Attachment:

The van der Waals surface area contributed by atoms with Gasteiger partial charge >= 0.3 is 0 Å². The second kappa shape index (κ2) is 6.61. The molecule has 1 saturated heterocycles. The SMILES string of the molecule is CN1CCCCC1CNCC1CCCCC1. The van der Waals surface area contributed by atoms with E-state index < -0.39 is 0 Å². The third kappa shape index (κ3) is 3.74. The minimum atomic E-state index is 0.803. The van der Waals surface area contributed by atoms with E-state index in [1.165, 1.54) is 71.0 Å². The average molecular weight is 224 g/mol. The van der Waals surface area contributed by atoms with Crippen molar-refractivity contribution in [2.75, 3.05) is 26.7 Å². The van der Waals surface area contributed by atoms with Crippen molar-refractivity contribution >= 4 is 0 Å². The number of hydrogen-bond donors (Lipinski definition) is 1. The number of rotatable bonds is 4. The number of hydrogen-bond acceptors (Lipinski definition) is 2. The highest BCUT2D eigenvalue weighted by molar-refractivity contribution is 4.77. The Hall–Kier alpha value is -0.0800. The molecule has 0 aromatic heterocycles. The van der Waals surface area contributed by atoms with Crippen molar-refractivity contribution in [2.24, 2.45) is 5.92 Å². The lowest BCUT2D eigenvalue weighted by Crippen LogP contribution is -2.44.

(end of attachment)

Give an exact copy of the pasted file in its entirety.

The van der Waals surface area contributed by atoms with Gasteiger partial charge >= 0.3 is 0 Å². The second kappa shape index (κ2) is 6.61. The molecule has 1 saturated heterocycles. The SMILES string of the molecule is CN1CCCCC1CNCC1CCCCC1. The van der Waals surface area contributed by atoms with E-state index < -0.39 is 0 Å². The third kappa shape index (κ3) is 3.74. The minimum atomic E-state index is 0.803. The van der Waals surface area contributed by atoms with E-state index in [1.165, 1.54) is 71.0 Å². The average molecular weight is 224 g/mol. The van der Waals surface area contributed by atoms with Crippen molar-refractivity contribution in [2.75, 3.05) is 26.7 Å². The van der Waals surface area contributed by atoms with Crippen molar-refractivity contribution >= 4 is 0 Å². The number of hydrogen-bond donors (Lipinski definition) is 1. The number of rotatable bonds is 4. The number of hydrogen-bond acceptors (Lipinski definition) is 2. The highest BCUT2D eigenvalue weighted by molar-refractivity contribution is 4.77. The Hall–Kier alpha value is -0.0800. The molecule has 0 aromatic heterocycles. The van der Waals surface area contributed by atoms with Crippen molar-refractivity contribution in [2.24, 2.45) is 5.92 Å². The lowest BCUT2D eigenvalue weighted by Crippen LogP contribution is -2.44.